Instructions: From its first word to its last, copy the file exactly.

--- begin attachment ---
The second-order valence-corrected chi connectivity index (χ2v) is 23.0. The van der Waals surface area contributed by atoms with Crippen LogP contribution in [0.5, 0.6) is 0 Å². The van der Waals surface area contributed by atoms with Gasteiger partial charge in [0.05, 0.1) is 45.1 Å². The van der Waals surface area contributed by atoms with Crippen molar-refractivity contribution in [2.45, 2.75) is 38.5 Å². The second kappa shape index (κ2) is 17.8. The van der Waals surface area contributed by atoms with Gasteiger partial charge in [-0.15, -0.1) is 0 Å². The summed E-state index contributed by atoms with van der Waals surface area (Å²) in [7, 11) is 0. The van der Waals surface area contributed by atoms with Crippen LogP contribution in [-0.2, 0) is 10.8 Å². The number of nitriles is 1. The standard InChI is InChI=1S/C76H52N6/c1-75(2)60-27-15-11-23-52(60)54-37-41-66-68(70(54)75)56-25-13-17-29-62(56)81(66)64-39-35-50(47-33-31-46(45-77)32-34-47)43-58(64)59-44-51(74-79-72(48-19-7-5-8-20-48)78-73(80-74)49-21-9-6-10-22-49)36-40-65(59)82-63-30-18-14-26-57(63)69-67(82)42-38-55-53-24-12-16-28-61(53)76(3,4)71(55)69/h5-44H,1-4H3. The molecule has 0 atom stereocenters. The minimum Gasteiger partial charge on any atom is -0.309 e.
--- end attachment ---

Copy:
The second-order valence-corrected chi connectivity index (χ2v) is 23.0. The van der Waals surface area contributed by atoms with Crippen LogP contribution in [0.5, 0.6) is 0 Å². The van der Waals surface area contributed by atoms with Gasteiger partial charge in [0.05, 0.1) is 45.1 Å². The van der Waals surface area contributed by atoms with Crippen molar-refractivity contribution in [2.45, 2.75) is 38.5 Å². The second kappa shape index (κ2) is 17.8. The van der Waals surface area contributed by atoms with Gasteiger partial charge in [-0.15, -0.1) is 0 Å². The summed E-state index contributed by atoms with van der Waals surface area (Å²) in [7, 11) is 0. The van der Waals surface area contributed by atoms with Crippen LogP contribution in [-0.2, 0) is 10.8 Å². The number of nitriles is 1. The standard InChI is InChI=1S/C76H52N6/c1-75(2)60-27-15-11-23-52(60)54-37-41-66-68(70(54)75)56-25-13-17-29-62(56)81(66)64-39-35-50(47-33-31-46(45-77)32-34-47)43-58(64)59-44-51(74-79-72(48-19-7-5-8-20-48)78-73(80-74)49-21-9-6-10-22-49)36-40-65(59)82-63-30-18-14-26-57(63)69-67(82)42-38-55-53-24-12-16-28-61(53)76(3,4)71(55)69/h5-44H,1-4H3. The molecule has 0 atom stereocenters. The minimum Gasteiger partial charge on any atom is -0.309 e.